Intel is working on new technology that would better secure laptops in the case of theft. It’s being called “Anti-Theft Technology”, aka ATT, and they plan to roll it out later this year (although, according to the article, it won’t be available for some time). … Read more
There’ s a good article at MobilityToday.com about security for mobile users – it looks at physical and network security, as well as what are the major threats (not just laptop theft). Well-written, and covers what they consider to be five major areas that mobile users need to be aware of: physical security, application/data security, network security, physical device theft, and wireless security.
CNET is running an article about a study that Symantec did, that estimates just how much a laptop is worth, when you factor in the data stored on the laptop.
In kind of a follow-up to the mention of the biometric/fingerprint-reader hardware security options, there is also software available for those who don’t have that option, that may help you recover a stolen notebook.
Gizmodo mentions a piece of software for tracking stolen Macs (iBook, PowerBook, MacBook), called Orbicule Undercover. In addition to emailing IP information, it sends other information that may help identify the person(s) who stole or received a stolen Apple notebook. Undercover costs $29.99 and the money is refunded if your notebook can’t be tracked down.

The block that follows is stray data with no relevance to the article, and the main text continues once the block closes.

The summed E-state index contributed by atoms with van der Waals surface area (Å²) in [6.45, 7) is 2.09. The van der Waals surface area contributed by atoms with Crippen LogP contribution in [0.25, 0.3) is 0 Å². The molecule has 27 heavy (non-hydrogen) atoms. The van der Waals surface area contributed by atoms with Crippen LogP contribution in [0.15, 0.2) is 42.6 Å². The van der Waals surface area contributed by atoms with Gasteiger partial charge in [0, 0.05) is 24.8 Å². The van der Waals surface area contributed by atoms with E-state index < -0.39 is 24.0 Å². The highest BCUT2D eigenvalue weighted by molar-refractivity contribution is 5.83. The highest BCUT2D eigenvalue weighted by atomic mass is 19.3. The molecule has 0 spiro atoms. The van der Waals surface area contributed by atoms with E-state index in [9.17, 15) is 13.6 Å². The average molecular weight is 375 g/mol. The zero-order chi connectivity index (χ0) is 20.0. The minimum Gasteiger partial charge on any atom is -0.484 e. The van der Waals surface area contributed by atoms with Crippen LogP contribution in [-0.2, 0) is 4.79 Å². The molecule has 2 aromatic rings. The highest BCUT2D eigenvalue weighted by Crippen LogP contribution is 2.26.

In the course of the discussion that followed, a Gizmodo user pointed to a Windows-based piece of software, from Absolute Software, called CompuTraceComplete and CompuTrace LoJack, that has similar goals, and has the added bonus of a “Absolute Recovery Guarantee (PDF)” of up to $1000 dollars if they are unable to help you recover it within 60 days.
EFYTimes.com reported last month that sometime in January, Lenovo would sell its one millionth biometric ThinkPad. This should make it the first manufacturer with an integrated fingerprint-reader in its notebook lineup to hit the one million mark.